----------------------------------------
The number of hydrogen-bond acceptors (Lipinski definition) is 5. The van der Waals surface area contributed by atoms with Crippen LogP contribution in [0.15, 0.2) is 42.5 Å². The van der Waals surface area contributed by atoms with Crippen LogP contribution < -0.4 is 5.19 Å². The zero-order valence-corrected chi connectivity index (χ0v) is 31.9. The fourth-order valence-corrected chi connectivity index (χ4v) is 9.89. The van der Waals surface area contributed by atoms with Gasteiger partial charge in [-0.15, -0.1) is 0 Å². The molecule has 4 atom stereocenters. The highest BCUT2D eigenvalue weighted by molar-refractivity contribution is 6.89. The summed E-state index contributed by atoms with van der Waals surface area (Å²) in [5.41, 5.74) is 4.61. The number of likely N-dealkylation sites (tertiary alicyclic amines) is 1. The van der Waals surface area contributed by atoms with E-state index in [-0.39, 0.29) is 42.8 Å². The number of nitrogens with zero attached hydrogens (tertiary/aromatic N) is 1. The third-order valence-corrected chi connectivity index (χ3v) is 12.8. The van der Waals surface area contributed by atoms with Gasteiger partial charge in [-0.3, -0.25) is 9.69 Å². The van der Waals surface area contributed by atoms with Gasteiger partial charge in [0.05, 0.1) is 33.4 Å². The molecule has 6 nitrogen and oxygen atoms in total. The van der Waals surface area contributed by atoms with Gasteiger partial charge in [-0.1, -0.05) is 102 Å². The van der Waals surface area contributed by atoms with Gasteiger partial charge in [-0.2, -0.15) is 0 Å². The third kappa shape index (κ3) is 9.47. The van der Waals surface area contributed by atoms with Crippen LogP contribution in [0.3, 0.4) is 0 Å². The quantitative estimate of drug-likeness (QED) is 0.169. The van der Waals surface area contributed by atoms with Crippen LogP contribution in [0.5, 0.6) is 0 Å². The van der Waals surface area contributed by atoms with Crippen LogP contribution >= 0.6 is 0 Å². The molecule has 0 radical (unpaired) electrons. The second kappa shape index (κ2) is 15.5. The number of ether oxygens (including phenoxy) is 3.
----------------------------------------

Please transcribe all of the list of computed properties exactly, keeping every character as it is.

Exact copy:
The number of hydrogen-bond acceptors (Lipinski definition) is 5. The van der Waals surface area contributed by atoms with Crippen LogP contribution in [0.15, 0.2) is 42.5 Å². The van der Waals surface area contributed by atoms with Crippen LogP contribution < -0.4 is 5.19 Å². The zero-order valence-corrected chi connectivity index (χ0v) is 31.9. The fourth-order valence-corrected chi connectivity index (χ4v) is 9.89. The van der Waals surface area contributed by atoms with Gasteiger partial charge in [-0.15, -0.1) is 0 Å². The molecule has 4 atom stereocenters. The highest BCUT2D eigenvalue weighted by molar-refractivity contribution is 6.89. The summed E-state index contributed by atoms with van der Waals surface area (Å²) in [5.41, 5.74) is 4.61. The number of likely N-dealkylation sites (tertiary alicyclic amines) is 1. The van der Waals surface area contributed by atoms with E-state index in [-0.39, 0.29) is 42.8 Å². The number of nitrogens with zero attached hydrogens (tertiary/aromatic N) is 1. The third-order valence-corrected chi connectivity index (χ3v) is 12.8. The van der Waals surface area contributed by atoms with Gasteiger partial charge in [-0.3, -0.25) is 9.69 Å². The van der Waals surface area contributed by atoms with Gasteiger partial charge in [0.05, 0.1) is 33.4 Å². The molecule has 6 nitrogen and oxygen atoms in total. The van der Waals surface area contributed by atoms with Gasteiger partial charge in [-0.1, -0.05) is 102 Å². The van der Waals surface area contributed by atoms with Gasteiger partial charge in [-0.2, -0.15) is 0 Å². The third kappa shape index (κ3) is 9.47. The van der Waals surface area contributed by atoms with Crippen LogP contribution in [0.3, 0.4) is 0 Å². The quantitative estimate of drug-likeness (QED) is 0.169. The van der Waals surface area contributed by atoms with Crippen LogP contribution in [0.5, 0.6) is 0 Å². The van der Waals surface area contributed by atoms with Crippen LogP contribution >= 0.6 is 0 Å². The molecule has 0 radical (unpaired) electrons. The second kappa shape index (κ2) is 15.5. The number of ether oxygens (including phenoxy) is 3.